69 69 Preventing the start of Cancer 3. amplifying the signal amplification of signal within cytoplasm occurs naturally Disrupt amplification pathway

70 70 Preventing the start of Cancer 4. releasing the brake used to restrain cell division normally Rb blocks E2F E2F enables cell to copy DNA when Rb is inhibited DNA copying begins when Rb is mutated it cannot be inhibited

71 71 Preventing the start of Cancer 5. checking readiness ensures DNA is undamaged and ready to divide p53 inspects the integrity of DNA when mutated, DNA checking cannot occur

72 72 Preventing the start of Cancer 6. stepping on the gas normally “gas tank is nearly empty” restore telomerase inhibitors Cells normally can divide about 30 times, cancer cells have lost this inhibition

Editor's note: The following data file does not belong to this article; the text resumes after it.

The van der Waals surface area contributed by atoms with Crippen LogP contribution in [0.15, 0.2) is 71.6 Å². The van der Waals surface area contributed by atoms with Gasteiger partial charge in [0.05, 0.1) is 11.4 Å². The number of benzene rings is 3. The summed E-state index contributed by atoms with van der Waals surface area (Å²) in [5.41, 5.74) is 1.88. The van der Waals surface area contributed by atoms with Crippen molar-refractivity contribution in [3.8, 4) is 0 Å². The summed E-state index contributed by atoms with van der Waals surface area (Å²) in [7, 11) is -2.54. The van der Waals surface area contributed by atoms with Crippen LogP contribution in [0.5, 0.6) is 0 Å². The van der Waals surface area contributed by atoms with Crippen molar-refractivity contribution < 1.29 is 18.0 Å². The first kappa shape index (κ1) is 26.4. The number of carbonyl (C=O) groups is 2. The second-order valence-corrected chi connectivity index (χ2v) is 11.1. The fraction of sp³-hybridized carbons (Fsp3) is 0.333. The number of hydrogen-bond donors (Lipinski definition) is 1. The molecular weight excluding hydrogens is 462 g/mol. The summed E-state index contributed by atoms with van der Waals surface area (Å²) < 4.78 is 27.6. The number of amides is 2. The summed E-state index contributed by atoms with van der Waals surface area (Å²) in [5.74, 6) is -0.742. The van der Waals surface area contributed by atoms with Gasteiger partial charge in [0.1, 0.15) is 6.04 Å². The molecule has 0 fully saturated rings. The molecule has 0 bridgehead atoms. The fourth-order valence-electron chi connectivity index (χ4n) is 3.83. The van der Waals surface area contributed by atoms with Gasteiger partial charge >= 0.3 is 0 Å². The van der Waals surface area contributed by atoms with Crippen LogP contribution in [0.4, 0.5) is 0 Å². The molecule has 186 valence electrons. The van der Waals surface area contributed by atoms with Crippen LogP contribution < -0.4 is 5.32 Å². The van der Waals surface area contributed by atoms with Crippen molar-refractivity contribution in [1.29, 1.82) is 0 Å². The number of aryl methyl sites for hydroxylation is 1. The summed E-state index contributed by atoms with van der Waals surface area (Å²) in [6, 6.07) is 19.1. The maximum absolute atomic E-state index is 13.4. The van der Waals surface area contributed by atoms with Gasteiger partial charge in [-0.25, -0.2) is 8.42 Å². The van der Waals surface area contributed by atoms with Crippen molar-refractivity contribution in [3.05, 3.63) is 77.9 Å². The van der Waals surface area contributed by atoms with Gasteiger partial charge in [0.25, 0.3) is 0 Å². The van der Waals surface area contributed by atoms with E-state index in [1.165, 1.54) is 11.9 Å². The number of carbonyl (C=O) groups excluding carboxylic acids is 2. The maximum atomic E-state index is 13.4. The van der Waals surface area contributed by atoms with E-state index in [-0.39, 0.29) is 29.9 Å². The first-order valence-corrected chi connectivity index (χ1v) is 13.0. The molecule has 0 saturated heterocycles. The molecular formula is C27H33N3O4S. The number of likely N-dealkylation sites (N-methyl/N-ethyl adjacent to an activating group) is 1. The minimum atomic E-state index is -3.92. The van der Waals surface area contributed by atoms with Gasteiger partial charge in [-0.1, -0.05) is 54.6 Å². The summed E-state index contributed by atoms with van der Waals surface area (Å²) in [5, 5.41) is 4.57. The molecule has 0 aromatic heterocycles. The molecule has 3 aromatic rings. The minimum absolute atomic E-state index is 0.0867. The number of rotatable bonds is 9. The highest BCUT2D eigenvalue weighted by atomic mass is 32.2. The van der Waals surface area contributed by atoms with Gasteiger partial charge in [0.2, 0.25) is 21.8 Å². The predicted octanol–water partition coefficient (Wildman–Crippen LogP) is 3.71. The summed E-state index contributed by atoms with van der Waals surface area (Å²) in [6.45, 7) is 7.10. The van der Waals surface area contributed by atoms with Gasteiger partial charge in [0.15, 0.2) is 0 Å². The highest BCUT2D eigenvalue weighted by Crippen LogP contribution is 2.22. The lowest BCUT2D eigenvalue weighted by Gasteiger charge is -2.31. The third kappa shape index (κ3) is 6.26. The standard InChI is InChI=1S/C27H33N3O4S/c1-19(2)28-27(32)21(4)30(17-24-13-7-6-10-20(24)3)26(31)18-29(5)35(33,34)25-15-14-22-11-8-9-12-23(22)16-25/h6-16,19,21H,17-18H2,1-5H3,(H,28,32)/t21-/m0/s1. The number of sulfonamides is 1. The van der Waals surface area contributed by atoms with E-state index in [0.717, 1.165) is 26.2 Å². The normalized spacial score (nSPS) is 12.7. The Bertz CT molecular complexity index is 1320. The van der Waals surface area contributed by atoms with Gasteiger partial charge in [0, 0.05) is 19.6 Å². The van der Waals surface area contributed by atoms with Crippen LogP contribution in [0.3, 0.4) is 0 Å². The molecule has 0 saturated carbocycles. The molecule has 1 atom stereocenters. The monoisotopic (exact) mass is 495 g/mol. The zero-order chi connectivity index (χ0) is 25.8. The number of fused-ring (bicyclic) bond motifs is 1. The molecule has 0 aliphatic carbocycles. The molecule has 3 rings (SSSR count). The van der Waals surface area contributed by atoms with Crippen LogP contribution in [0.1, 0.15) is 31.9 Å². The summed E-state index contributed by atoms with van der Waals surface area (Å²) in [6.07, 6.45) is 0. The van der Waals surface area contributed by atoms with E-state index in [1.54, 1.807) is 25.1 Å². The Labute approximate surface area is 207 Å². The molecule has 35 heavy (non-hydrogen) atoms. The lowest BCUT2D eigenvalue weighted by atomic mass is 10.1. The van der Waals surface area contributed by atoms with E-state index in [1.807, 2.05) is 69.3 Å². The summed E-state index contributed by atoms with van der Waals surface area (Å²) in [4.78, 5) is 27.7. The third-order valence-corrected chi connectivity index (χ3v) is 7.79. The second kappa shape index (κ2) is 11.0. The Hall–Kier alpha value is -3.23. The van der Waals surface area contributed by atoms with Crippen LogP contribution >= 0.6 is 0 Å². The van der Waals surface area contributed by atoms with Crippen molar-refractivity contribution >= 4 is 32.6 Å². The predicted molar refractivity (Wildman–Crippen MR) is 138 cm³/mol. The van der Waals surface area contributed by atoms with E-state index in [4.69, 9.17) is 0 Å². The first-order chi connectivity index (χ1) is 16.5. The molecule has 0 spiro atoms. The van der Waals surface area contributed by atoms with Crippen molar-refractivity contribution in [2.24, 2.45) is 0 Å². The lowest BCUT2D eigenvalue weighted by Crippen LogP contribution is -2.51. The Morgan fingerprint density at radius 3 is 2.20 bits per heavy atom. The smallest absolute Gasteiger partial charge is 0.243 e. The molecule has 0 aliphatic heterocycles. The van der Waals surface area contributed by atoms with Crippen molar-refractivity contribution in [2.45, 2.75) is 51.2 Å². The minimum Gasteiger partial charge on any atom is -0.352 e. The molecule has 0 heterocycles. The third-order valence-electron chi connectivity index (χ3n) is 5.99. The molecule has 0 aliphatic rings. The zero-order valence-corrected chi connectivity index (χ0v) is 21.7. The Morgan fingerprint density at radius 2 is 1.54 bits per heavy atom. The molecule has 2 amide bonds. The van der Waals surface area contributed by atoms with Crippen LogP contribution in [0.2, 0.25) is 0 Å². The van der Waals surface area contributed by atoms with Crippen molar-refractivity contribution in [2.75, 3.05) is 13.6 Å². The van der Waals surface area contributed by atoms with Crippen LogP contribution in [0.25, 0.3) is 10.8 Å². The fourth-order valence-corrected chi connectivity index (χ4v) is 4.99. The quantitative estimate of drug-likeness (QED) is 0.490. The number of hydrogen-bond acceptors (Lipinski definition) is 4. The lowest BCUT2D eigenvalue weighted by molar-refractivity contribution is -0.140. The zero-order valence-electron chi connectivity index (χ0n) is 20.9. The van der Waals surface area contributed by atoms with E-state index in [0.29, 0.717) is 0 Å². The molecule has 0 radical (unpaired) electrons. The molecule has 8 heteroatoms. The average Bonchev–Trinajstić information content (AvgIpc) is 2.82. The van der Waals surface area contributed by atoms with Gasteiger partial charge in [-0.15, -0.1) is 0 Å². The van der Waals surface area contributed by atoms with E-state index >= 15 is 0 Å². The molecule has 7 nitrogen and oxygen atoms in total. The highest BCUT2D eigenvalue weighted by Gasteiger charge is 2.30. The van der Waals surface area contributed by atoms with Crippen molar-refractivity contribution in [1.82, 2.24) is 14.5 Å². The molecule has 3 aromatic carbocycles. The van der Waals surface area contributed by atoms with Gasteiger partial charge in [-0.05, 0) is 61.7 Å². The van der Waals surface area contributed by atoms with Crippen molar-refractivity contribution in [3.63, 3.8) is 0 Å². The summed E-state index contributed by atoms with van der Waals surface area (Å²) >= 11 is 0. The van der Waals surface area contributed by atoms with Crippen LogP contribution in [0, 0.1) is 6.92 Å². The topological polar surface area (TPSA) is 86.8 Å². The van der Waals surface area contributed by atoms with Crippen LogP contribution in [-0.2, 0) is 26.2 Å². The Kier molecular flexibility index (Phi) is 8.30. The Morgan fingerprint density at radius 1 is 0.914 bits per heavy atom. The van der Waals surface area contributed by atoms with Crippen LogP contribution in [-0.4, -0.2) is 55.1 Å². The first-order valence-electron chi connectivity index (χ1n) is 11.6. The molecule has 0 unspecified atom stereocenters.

73 73 Preventing the spread of cancer 7. tumor growth  angiogenesis inhibitors  angiostatin & and endostatin 8. metastasis  cells break off and migrate

74 74 Benign vs. Malignant Tumors Benign Tumors Benign tumors are not cancerous. They: can usually be removed do not come back in most cases do not spread to other parts of the body and the cells do not invade other tissues

75 75 Benign vs. Malignant Tumors Malignant Tumors Malignant tumors are cancerous. They: can invade and damage nearby tissues and organs metastasize (cancer cells break away from a malignant tumor and enter the bloodstream or lymphatic system to form secondary tumors in other parts of the body)

76 76